A Brief History of Boxing Day

While retailers across the United States assess the performance of their recent Black Friday and Cyber Monday sales campaigns, marketers in several other countries are gearing up for their biggest shopping day of the year.  Boxing Day, as it is referred to, has a long history as the “unofficial holiday for shopping” and recent events could see it become a staple in America as well.  Here is some background information on this holiday celebrated in many Commonwealth countries around the globe.

First, the origins of the name.  In Europe, there has been a long history of giving money and other gifts to those in need and in “service” positions.  This has dated back as far as the Middle Ages. Some believe that the term “Boxing Day” refers to the “Alms Box”, often placed in places of worship and used to collect donations for the poor. In the Roman and early Christian period came the Feast of Saint Stephen, which falls on the same day each year as Boxing Day. Saint Stephen, is first mentioned in biblical scriptures as one of the seven deacons appointed by the Apostles who distribute food and charitable aid to the poor.  This is the connection to the specific date and the term “Boxing”, according to some historians.

The first documented reports of a formal “day off” on Boxing Day comes from letters written in 1663.  This was when it was first reported in the United Kingdom of a tradition where tradespeople collected “Christmas boxes” of presents, money, or gifts on the very first weekday following Christmas.  This was done as a way to receive a bonus or thank you for their hard work all year.  Since they would have to service the needs of their master on Christmas Day, many servants of the wealthy were given the next day off to visit their respective families. As they left the estates, they would take boxes with them filled with gifts from the lord or master and in certain cases, leftover food for the families they planned to spend the day with.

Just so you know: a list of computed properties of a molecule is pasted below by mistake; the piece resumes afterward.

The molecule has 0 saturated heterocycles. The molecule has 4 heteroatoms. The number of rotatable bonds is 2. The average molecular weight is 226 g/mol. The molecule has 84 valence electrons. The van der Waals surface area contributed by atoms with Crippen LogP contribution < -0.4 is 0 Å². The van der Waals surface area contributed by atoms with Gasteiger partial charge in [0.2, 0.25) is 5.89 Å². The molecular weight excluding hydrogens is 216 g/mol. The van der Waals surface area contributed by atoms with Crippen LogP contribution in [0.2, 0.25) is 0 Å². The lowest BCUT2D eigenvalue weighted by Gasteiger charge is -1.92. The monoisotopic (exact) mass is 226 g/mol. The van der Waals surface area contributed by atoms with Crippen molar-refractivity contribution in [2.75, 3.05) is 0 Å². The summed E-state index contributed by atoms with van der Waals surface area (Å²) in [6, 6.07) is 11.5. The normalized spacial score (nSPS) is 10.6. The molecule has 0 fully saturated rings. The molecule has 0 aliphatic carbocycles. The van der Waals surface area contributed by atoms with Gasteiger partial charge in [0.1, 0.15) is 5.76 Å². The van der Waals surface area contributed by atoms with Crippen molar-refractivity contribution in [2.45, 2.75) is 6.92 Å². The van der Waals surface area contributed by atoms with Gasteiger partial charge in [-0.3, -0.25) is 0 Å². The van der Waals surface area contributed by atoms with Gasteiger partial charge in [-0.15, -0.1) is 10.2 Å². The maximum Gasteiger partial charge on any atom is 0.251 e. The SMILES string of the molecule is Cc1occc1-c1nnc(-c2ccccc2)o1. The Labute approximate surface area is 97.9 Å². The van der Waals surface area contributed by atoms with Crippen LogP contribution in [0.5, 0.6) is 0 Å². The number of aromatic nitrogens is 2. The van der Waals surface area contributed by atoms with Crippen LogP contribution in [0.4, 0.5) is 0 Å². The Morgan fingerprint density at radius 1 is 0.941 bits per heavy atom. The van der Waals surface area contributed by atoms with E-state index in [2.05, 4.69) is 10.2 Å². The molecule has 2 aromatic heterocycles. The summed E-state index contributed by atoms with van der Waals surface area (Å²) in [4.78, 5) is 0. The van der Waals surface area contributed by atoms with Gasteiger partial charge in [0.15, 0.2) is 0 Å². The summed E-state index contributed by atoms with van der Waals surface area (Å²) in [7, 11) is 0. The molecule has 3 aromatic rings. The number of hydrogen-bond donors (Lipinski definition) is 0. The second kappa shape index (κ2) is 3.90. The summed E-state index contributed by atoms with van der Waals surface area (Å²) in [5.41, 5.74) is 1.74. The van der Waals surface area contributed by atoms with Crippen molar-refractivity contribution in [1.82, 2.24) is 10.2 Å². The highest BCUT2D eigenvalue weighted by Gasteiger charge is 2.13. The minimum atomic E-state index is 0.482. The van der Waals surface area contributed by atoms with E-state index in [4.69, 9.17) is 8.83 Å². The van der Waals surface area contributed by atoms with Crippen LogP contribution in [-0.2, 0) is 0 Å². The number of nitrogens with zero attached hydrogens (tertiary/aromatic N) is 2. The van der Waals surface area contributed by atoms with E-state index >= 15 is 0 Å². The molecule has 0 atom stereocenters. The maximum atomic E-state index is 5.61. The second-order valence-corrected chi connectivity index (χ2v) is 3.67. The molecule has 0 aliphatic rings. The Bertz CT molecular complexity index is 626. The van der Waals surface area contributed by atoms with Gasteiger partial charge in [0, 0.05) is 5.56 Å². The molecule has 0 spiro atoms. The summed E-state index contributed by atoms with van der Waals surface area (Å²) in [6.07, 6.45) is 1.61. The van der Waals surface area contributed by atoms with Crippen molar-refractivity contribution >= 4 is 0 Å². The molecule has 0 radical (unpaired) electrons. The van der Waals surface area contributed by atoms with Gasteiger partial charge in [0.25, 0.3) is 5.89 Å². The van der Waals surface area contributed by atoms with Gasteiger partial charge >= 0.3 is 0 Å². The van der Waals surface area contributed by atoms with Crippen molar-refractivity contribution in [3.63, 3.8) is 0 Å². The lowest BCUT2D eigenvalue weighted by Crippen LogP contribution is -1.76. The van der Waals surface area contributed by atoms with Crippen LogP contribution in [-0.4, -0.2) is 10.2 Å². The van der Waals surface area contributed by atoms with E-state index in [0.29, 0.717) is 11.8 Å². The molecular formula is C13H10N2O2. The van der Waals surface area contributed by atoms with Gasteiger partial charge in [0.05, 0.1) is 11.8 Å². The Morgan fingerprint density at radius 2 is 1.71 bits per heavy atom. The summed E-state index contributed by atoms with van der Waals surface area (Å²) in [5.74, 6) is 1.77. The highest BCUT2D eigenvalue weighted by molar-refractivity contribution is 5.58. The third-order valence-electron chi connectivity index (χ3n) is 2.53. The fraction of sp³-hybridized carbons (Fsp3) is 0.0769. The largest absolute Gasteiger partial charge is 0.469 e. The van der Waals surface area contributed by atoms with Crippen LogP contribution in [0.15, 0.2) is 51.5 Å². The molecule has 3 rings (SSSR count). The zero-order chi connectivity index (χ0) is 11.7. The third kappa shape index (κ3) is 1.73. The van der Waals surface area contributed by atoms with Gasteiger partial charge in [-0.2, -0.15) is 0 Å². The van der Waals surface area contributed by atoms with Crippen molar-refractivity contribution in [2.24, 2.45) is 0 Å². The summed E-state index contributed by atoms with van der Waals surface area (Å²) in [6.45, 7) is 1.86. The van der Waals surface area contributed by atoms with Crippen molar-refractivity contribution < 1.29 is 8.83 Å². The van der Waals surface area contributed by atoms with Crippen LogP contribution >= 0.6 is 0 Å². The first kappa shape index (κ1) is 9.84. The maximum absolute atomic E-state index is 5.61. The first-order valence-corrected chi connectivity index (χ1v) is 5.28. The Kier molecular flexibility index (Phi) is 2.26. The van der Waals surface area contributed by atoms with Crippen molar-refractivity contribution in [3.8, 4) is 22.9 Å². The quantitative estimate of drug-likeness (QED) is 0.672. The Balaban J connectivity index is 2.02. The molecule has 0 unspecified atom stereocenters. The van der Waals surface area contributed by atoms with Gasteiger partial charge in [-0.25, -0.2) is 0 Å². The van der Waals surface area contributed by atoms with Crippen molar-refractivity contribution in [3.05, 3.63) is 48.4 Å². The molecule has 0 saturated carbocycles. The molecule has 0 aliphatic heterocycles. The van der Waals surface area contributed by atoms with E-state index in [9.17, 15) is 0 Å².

In the UK, parts of Australia, and Canada; Boxing Day is considered to be a “shopping holiday” with many stores liquidating merchandise with deep discounts.  Many of the tactics used to attract discount shoppers during Black Friday are used, particularly in Canada where it is not uncommon for “Boxing Week” blowout sales to occur starting on the 26th of December.  In recent years, some of these sales have started the week leading up to Christmas as a last push to attract shoppers looking to complete their holiday gift buying.

Across the Commonwealth, Boxing Day has some degree of connection to the locals as being a holiday.  However, whether it is a paid versus unpaid holiday varies from country to country.  The majority of former British colonies treat the 26th as a bank holiday – meaning that automatic right to time off is not granted to employees, however the majority of the working population has paid time off or compensated extra for working on these days. When the 26th of December falls on a Saturday or Sunday, many countries move the holiday to the following Monday. However most Boxing Day “sales” still occur on the 26th, if allowed by law.

While the tradition of Boxing Day has remained a Commonwealth phenomenon, other countries do celebrate Saint Stephen’s Day, to some degree.  This is of course without the commercialization one has come to expect with Boxing Day.  In the United States, the appeal of Boxing Day hasn’t been able to overcome the popularity of the post-Thanksgiving sales tied to Black Friday and Cyber Monday.  However, this could be changing.

Two weeks ago, The Washington Post reported that Barack Obama decided to give federal employees a holiday present a little early by issuing an executive order giving them the day after Christmas off.   According to the release, “all executive branch departments and agencies of the Federal Government shall be closed and their employees excused from duty on Friday, December 26, 2014, the day after Christmas Day,” the order says.

Could this be the first step towards the United States adopting Boxing Day as an additional shopping holiday?  It looks like consumers will just have to wait and see.

Photo Credit: © Andris Piebalgs

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